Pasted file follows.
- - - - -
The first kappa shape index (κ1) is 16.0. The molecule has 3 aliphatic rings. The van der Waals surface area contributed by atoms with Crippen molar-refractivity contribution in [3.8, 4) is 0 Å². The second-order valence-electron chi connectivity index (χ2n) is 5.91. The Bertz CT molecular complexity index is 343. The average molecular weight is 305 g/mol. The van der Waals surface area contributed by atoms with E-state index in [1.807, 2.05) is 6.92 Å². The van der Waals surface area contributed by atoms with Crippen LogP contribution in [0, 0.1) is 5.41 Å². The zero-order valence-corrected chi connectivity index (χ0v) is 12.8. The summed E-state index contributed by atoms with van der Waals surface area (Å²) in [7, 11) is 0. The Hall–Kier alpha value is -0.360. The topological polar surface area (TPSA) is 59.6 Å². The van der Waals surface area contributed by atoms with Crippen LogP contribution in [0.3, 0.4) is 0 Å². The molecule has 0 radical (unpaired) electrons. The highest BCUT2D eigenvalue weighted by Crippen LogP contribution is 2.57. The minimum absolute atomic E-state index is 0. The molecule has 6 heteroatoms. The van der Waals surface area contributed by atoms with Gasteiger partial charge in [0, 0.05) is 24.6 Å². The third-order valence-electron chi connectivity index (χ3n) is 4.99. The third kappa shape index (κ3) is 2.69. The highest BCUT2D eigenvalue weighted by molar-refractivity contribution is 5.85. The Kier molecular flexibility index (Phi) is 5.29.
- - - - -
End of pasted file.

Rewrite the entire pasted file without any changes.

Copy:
The first kappa shape index (κ1) is 16.0. The molecule has 3 aliphatic rings. The van der Waals surface area contributed by atoms with Crippen molar-refractivity contribution in [3.8, 4) is 0 Å². The second-order valence-electron chi connectivity index (χ2n) is 5.91. The Bertz CT molecular complexity index is 343. The average molecular weight is 305 g/mol. The van der Waals surface area contributed by atoms with E-state index in [1.807, 2.05) is 6.92 Å². The van der Waals surface area contributed by atoms with Crippen LogP contribution in [0, 0.1) is 5.41 Å². The zero-order valence-corrected chi connectivity index (χ0v) is 12.8. The summed E-state index contributed by atoms with van der Waals surface area (Å²) in [7, 11) is 0. The Hall–Kier alpha value is -0.360. The topological polar surface area (TPSA) is 59.6 Å². The van der Waals surface area contributed by atoms with Crippen LogP contribution in [0.3, 0.4) is 0 Å². The molecule has 0 radical (unpaired) electrons. The highest BCUT2D eigenvalue weighted by Crippen LogP contribution is 2.57. The minimum absolute atomic E-state index is 0. The molecule has 6 heteroatoms. The van der Waals surface area contributed by atoms with Gasteiger partial charge in [0, 0.05) is 24.6 Å². The third-order valence-electron chi connectivity index (χ3n) is 4.99. The third kappa shape index (κ3) is 2.69. The highest BCUT2D eigenvalue weighted by molar-refractivity contribution is 5.85. The Kier molecular flexibility index (Phi) is 5.29.